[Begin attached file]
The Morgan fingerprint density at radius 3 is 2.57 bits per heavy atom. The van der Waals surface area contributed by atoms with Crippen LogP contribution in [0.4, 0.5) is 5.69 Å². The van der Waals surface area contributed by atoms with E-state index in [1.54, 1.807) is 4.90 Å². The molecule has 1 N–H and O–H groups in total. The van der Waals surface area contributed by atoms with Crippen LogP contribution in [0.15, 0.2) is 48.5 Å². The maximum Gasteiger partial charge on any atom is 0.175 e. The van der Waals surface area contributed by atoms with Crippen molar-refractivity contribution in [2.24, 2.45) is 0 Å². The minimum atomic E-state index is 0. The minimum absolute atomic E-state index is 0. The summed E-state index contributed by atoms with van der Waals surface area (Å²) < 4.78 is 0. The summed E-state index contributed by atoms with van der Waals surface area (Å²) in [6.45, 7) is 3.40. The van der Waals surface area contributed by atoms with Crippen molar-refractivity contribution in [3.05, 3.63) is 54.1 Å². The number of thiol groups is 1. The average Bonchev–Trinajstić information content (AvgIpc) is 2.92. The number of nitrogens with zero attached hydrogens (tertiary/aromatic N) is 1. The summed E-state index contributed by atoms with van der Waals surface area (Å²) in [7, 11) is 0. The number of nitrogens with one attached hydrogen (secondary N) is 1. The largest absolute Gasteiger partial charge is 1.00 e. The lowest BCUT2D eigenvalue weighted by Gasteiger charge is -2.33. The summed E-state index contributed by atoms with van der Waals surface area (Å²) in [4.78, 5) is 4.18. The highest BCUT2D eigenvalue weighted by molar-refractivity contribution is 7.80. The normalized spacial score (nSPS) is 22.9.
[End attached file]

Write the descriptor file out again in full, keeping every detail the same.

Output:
The Morgan fingerprint density at radius 3 is 2.57 bits per heavy atom. The van der Waals surface area contributed by atoms with Crippen LogP contribution in [0.4, 0.5) is 5.69 Å². The van der Waals surface area contributed by atoms with E-state index in [1.54, 1.807) is 4.90 Å². The molecule has 1 N–H and O–H groups in total. The van der Waals surface area contributed by atoms with Crippen LogP contribution in [0.15, 0.2) is 48.5 Å². The maximum Gasteiger partial charge on any atom is 0.175 e. The van der Waals surface area contributed by atoms with Crippen molar-refractivity contribution in [2.24, 2.45) is 0 Å². The minimum atomic E-state index is 0. The minimum absolute atomic E-state index is 0. The summed E-state index contributed by atoms with van der Waals surface area (Å²) < 4.78 is 0. The summed E-state index contributed by atoms with van der Waals surface area (Å²) in [6.45, 7) is 3.40. The van der Waals surface area contributed by atoms with Crippen molar-refractivity contribution in [3.05, 3.63) is 54.1 Å². The number of thiol groups is 1. The average Bonchev–Trinajstić information content (AvgIpc) is 2.92. The number of nitrogens with zero attached hydrogens (tertiary/aromatic N) is 1. The summed E-state index contributed by atoms with van der Waals surface area (Å²) in [7, 11) is 0. The number of nitrogens with one attached hydrogen (secondary N) is 1. The largest absolute Gasteiger partial charge is 1.00 e. The lowest BCUT2D eigenvalue weighted by Gasteiger charge is -2.33. The summed E-state index contributed by atoms with van der Waals surface area (Å²) in [4.78, 5) is 4.18. The highest BCUT2D eigenvalue weighted by molar-refractivity contribution is 7.80. The normalized spacial score (nSPS) is 22.9.